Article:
Jim Carrey complains about God; God (Morgan Freeman) makes Carrey walk a mile in his sandals.
Holy Power: 2
$484 million worldwide box office.
Carrey plays an emasculated Everyman who seeks some control over his life. But the ultimate sign of soul-crushing suburban life—and Hollywood’s imagination deficit—might be Carrey’s lack of creativity once he gets it. If you had divine abilities, would you really use them just to mow the lawn?
The Sims (game)
Gamers micro-manage emoticon-chirping characters in virtual burbs.
Holy Power: 1
Best-selling PC game in history, the franchise has moved more than 58 million copies.Divine Interpretation
Like Bruce Almighty, the Sims unleashes godlike powers in the burbs—allowing players to well, redecorate. Carl Goodman of the American Museum of the Moving Image complains: “To play God, you should get to make the rules, but with the Sims, you play by the rules. It’s more about consumerism: ‘If I buy that TV, where should I put it?’ ”
Adam Sandler uses a remote control to fast-forward, rewind, and pause life.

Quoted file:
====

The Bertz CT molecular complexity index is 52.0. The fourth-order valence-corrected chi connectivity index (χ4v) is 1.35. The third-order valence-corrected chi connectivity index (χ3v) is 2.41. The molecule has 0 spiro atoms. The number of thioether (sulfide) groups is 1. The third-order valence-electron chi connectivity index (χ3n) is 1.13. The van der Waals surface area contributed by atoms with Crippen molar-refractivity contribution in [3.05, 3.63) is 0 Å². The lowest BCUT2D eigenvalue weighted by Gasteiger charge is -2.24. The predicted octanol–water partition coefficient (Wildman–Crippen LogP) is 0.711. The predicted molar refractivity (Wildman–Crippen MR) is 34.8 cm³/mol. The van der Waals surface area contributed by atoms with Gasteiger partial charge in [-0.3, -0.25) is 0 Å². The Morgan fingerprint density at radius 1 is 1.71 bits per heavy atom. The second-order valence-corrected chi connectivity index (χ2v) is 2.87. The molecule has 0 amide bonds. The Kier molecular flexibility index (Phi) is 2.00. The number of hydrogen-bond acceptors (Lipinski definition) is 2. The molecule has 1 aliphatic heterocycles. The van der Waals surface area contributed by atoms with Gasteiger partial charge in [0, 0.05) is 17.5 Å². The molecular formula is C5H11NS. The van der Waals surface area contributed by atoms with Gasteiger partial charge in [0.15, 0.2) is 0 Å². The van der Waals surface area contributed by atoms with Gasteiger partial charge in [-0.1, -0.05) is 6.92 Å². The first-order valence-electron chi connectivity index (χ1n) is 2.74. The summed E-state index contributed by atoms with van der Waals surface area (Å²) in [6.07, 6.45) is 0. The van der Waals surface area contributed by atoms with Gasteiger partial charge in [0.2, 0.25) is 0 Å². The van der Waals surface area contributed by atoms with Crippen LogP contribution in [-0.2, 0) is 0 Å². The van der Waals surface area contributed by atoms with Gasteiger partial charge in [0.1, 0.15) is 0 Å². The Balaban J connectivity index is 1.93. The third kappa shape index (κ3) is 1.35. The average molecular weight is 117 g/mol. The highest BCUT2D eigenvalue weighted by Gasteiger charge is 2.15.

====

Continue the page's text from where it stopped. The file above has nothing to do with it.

Holy Power: 2
Opens June 23.
According to Arthur C. Clarke’s famous dictum, “any sufficiently advanced technology is indistinguishable from magic”—so perhaps it makes sense that this new fantasy is based not on a miracle but on ever more mystifying home electronics. As Louise Krasniewicz, who teaches anthropology of cinema at UPenn, puts it, “Click is about using technology rather than letting it control you.”
Upcoming from Sims creator Will Wright, this game begins with a tiny spore that players can use to evolve intelligent life and whole civilizations.
Holy Power: 4
On sale in 2007.
Wright’s new game more than makes up for the limitations of the Sims by allowing players to build life from scratch. It’s not just science, says Goodman: “Spore offers a Darwinian approach to spirituality.” Fundamentalists should love it: Intelligent Design, the Video Game.